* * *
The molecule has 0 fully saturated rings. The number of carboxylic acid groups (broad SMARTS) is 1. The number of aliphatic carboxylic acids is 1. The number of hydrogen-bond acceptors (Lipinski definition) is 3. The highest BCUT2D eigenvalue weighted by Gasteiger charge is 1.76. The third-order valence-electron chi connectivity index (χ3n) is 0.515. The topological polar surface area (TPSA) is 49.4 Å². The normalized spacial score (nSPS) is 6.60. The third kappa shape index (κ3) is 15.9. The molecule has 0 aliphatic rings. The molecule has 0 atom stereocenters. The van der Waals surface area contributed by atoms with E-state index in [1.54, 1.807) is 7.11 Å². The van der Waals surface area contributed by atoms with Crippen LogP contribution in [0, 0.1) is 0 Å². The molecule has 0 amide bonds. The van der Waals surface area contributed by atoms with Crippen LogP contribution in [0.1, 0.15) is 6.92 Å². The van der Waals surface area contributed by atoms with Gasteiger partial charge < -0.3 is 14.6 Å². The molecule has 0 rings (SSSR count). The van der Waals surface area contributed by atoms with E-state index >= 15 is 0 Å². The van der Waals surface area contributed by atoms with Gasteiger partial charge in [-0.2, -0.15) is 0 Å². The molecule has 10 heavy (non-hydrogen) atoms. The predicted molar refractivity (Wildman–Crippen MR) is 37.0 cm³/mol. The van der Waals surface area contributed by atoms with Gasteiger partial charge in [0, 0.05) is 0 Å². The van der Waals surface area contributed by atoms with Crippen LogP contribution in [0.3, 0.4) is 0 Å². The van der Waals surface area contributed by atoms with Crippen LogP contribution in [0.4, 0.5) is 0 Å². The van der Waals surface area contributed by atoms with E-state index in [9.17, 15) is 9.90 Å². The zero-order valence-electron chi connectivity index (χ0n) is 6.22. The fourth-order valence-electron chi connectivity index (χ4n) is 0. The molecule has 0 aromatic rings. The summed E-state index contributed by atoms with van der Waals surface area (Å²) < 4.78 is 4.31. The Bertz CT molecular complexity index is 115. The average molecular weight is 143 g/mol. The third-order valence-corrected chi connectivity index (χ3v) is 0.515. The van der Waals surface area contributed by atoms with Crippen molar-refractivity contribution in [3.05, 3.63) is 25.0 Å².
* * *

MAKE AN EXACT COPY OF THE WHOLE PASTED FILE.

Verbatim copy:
The molecule has 0 fully saturated rings. The number of carboxylic acid groups (broad SMARTS) is 1. The number of aliphatic carboxylic acids is 1. The number of hydrogen-bond acceptors (Lipinski definition) is 3. The highest BCUT2D eigenvalue weighted by Gasteiger charge is 1.76. The third-order valence-electron chi connectivity index (χ3n) is 0.515. The topological polar surface area (TPSA) is 49.4 Å². The normalized spacial score (nSPS) is 6.60. The third kappa shape index (κ3) is 15.9. The molecule has 0 aliphatic rings. The molecule has 0 atom stereocenters. The van der Waals surface area contributed by atoms with E-state index in [1.54, 1.807) is 7.11 Å². The van der Waals surface area contributed by atoms with Crippen LogP contribution in [0, 0.1) is 0 Å². The molecule has 0 amide bonds. The van der Waals surface area contributed by atoms with Crippen LogP contribution in [0.1, 0.15) is 6.92 Å². The van der Waals surface area contributed by atoms with Gasteiger partial charge < -0.3 is 14.6 Å². The molecule has 0 rings (SSSR count). The van der Waals surface area contributed by atoms with E-state index >= 15 is 0 Å². The van der Waals surface area contributed by atoms with Gasteiger partial charge in [-0.2, -0.15) is 0 Å². The molecule has 10 heavy (non-hydrogen) atoms. The predicted molar refractivity (Wildman–Crippen MR) is 37.0 cm³/mol. The van der Waals surface area contributed by atoms with Gasteiger partial charge in [0, 0.05) is 0 Å². The van der Waals surface area contributed by atoms with Crippen LogP contribution in [0.3, 0.4) is 0 Å². The van der Waals surface area contributed by atoms with Crippen LogP contribution in [0.4, 0.5) is 0 Å². The van der Waals surface area contributed by atoms with E-state index in [9.17, 15) is 9.90 Å². The zero-order valence-electron chi connectivity index (χ0n) is 6.22. The fourth-order valence-electron chi connectivity index (χ4n) is 0. The molecule has 0 aromatic rings. The summed E-state index contributed by atoms with van der Waals surface area (Å²) < 4.78 is 4.31. The Bertz CT molecular complexity index is 115. The average molecular weight is 143 g/mol. The third-order valence-corrected chi connectivity index (χ3v) is 0.515. The van der Waals surface area contributed by atoms with Crippen molar-refractivity contribution in [3.05, 3.63) is 25.0 Å².